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The New York Legislature recently passed an anti-sexual harassment law which is likely to make it easier for workers to win their lawsuits. The Bill, which was championed by Governor Andrew Cuomo and is now awaiting his signature, does away with the requirement that the alleged misconduct be “severe or pervasive” in order to constitute illegal harassment. That requirement had long been the standard in sexual harassment cases based upon a United States Supreme Court case from 1986. (Meritor Savings Bank v. Vinson,477 U.S. 57, 60 (1986)). Instead, plaintiffs must now show the alleged harassment rises above “petty slights or trivial inconveniences.” This change is a substantial benefit to the aggrieved employee and lessens its burden of proof while increasing the burden on the employer. As a result, many more lawsuits will survive a motion to dismiss.

Additionally, the legislation eliminates the requirement that an employee must first register a complaint with the employer regarding the improper conduct before seeking redress in the courts. Previously, employers could avoid being subject to a claim for harassment if they could demonstrate they exercised reasonable care to correct or prevent sexual harassment, but the accuser failed to take advantage of these corrective opportunities. This change in the law recognizes the reality that if an employee is harassed by his or her supervisor there really is nowhere for the employee to go to register the complaint without the fear of retaliation.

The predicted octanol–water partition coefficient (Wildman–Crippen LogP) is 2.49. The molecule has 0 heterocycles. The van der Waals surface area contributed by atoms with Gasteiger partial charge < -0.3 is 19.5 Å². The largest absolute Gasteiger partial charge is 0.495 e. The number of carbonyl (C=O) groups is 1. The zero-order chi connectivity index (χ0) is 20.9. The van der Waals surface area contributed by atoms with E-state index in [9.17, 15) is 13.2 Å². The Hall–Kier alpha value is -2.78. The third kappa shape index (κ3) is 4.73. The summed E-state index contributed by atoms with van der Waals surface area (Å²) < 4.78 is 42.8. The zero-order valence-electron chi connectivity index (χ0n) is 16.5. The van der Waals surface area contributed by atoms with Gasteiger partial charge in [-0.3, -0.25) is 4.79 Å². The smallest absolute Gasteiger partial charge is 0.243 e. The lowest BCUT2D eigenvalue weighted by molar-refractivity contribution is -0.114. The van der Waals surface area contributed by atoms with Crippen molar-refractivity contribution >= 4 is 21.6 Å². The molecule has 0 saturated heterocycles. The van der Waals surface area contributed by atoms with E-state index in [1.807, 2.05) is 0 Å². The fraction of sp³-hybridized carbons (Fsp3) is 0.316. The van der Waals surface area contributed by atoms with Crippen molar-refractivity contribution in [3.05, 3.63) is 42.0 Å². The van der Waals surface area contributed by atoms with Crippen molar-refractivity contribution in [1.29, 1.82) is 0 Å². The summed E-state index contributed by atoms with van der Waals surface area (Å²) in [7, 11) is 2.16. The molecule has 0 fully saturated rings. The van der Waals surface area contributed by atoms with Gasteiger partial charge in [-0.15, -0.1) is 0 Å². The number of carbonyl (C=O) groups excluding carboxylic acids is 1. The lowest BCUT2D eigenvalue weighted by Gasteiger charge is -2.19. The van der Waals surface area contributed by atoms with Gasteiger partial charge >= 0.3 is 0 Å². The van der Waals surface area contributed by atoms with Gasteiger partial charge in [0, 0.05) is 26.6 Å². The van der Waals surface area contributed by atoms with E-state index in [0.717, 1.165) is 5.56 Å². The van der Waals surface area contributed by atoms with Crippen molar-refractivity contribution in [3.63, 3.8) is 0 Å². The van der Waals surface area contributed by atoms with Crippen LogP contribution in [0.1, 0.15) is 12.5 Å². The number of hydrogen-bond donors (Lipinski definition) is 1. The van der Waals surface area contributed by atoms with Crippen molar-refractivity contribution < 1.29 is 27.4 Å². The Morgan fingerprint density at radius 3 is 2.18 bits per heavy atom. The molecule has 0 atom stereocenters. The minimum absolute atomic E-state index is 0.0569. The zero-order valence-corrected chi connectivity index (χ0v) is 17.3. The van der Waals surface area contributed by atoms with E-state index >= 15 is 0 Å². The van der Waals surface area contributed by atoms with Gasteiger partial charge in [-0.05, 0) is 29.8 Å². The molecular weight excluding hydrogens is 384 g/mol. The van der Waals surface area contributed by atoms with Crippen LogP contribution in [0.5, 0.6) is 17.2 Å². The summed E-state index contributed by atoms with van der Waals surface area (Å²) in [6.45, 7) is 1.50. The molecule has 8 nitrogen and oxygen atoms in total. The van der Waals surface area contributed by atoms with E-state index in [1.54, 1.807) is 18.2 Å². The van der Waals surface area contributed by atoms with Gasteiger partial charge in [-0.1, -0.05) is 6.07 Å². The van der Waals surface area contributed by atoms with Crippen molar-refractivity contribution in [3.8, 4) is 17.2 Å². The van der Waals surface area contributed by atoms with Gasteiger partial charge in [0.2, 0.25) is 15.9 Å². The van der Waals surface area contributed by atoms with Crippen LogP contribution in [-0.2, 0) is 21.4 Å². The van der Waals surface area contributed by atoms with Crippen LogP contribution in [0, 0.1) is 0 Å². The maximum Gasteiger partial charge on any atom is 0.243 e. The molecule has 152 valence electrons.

Notably, the legislation applies not only in sex-based harassment but also harassment based on age, race and national origin among other areas.

Several New York Human Rights Law protections enacted last year will now apply to the new law as well, including prohibiting employers from requiring workers to sign non-disclosure agreements as a condition of any settlement of a claim and blocking employers from requiring that employees agree to arbitrate employment discrimination and harassment claims.

The likely result of these changes is that more harassment claims will be found to be viable and employers will find it harder to prevail in those instances where the claim actually goes to Court. As such, employers must review and revise their anti-harassment policies and trainingprograms both to comply with applicable law and to be certain that their employees understand the consequences of a violation of the law. In order to emphasize the seriousness of this issue, in-person training will likely become more prevalent than the typical online or video programs now used by many employers. In-person training provides more opportunities for employee engagement which can help ensure the effectiveness of the training. Company managers will also need to be even more vigilant in addressing sexual harassment claims because failure to do so is more likely to result in their employer being sued. Employers must also take care that they or their managers avoid any conduct that could result in punitive damages.

If you feel you have a claim against your company or you are an employer and would like one of our attorneys to review your company policies, please contact usto discuss your matter.

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